The South African - GRULAC Dialogue Forum
The GRULAC (Latin American and Caribbean Group) dialogue forum on SA's relations with Latin American and the Caribbean countries was hosted at the DIRCO (Department of International Relations and Cooperation), OR Tambo Building, Tshwane, on 25 June 2015. With the attendance of the Deputy Minister Landers, as well as significant high level representation on behalf of the South African government and GRULAC missions in South Africa, insights were given on very dynamic efforts at economic development through integration amongst GRULAC members involving the regional blocsof the ALBA (Bolivarian Alliance for the Peoples of Our America), MERCOSUR (Common Market of the South), CARICOM (Caribbean Community and Common Market) and PA (PACIFIC ALLIANCE). This meeting is a significant step for the renaissance and reconfiguration of broader African-Latin American-Caribbean relations, and particularly for South Africa’s relations with Latin America and the Caribbean, building on the 7 countries that South Africa has already paid diplomatic visits to this year.
Serious outcomes, catalytic institutions and new directions have emerged. Trade and investment relations with SA are growing by leaps and bounds in the case of Colombia, Chile, Brazil, Argentina and Mexico. A new embassy will also be set up in Bogota, Colombia during this year. A renewed focus on the Caribbean has also been accompanied with relatively well balanced trade relations and new initiatives to be pursued in the region, particularly with Guyana as a recipient of IBSA Trust Fund financing. It must be applauded that despite the variety and differentiation of the different regional blocs, they converge by having a people centred approach towards development initiatives aimed at the economy, society, environment and governance systems.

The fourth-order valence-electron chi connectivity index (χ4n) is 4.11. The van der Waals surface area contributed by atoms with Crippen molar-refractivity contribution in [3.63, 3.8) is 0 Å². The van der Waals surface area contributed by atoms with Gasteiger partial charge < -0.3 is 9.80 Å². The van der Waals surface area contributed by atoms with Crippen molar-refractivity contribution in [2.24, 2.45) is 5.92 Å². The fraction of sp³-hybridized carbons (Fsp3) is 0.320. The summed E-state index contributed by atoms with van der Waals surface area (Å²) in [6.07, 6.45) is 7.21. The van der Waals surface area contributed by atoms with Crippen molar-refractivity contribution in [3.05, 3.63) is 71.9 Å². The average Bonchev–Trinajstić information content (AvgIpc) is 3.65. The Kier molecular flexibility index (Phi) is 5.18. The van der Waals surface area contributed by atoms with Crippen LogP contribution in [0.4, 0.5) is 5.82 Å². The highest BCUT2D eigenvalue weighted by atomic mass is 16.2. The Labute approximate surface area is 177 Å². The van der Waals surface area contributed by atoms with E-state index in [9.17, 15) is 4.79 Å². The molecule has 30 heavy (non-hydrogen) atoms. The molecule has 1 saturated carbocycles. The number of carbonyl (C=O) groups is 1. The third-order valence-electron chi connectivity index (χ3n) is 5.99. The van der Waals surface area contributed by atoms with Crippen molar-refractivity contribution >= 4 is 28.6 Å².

Poverty in Uruguay has also seen drastic reduction, thanks to the effective implementation of its social welfare policies. Strong social centred approaches in Cuba, and social similarities of Haiti, Jamaica and the Dominican Republic also highlights these countries as significant partners for SA in the Caribbean, whilst keeping in mind the connection between Cuba and Venezuela and the increasing role being played by ALBA.
Cultural links are growing across the board, albeit at a leisurely pace. The Caribbean due to its demographic and cultural connectivity to Africa serves therefore as a springboard for SA to Latin America, as many of the Caribbean countries have been able to nuance their understanding and positioning within Latin America, from which SA could learn a great deal. The future of the black Atlantic is promising, and can serve as an important common region of interaction and trade, and also as a diversification of markets for SA goods and services.The common region of the Trans-South Atlantic thus looms in the foreground as a source of much needed solidarity.
A “lull in the relationship” between Africa and Latin America, particularly South Africa and Latin America, has been conceived as a result of a “knowledge gap”, however something to also consider is that events and meetings such as the SA-GRULAC Dialogue Forum, ASA Summit and diplomatic visits also encourage increasing connectivity between the regions, as studies in Angola and Mozambique have shown. These studies show that increased diplomatic and government cooperation and cultural exchange systems, aided to improved and increased relationships with Latin America in political, social and economic fields. Therefore the existence of multilateral institutions such as the G-77, G-20, and G-90 allows for interest to be generated in these relations, countries, as well as concepts such as global South and connectedness.
The IGD (Institute for Global Dialogue) partnered and participated as part of its unit on Latin American and the Caribbean Studies, a component of its Centre for Global South Studies. This Centre pursues ways on which the Tricontinental cooperation involving Africa, Latin America and the Caribbean could be enhanced and in what direction. The centre thus contributes to addressing both the knowledge gap and as a catalyst for stimulating interest in these relations between the two continents. In addressing the knowledge gap, the Centre has a new international journal called Global South Dialogue to provide a platform for dialogue on these issues. Watch out for the centre webpage coming soon.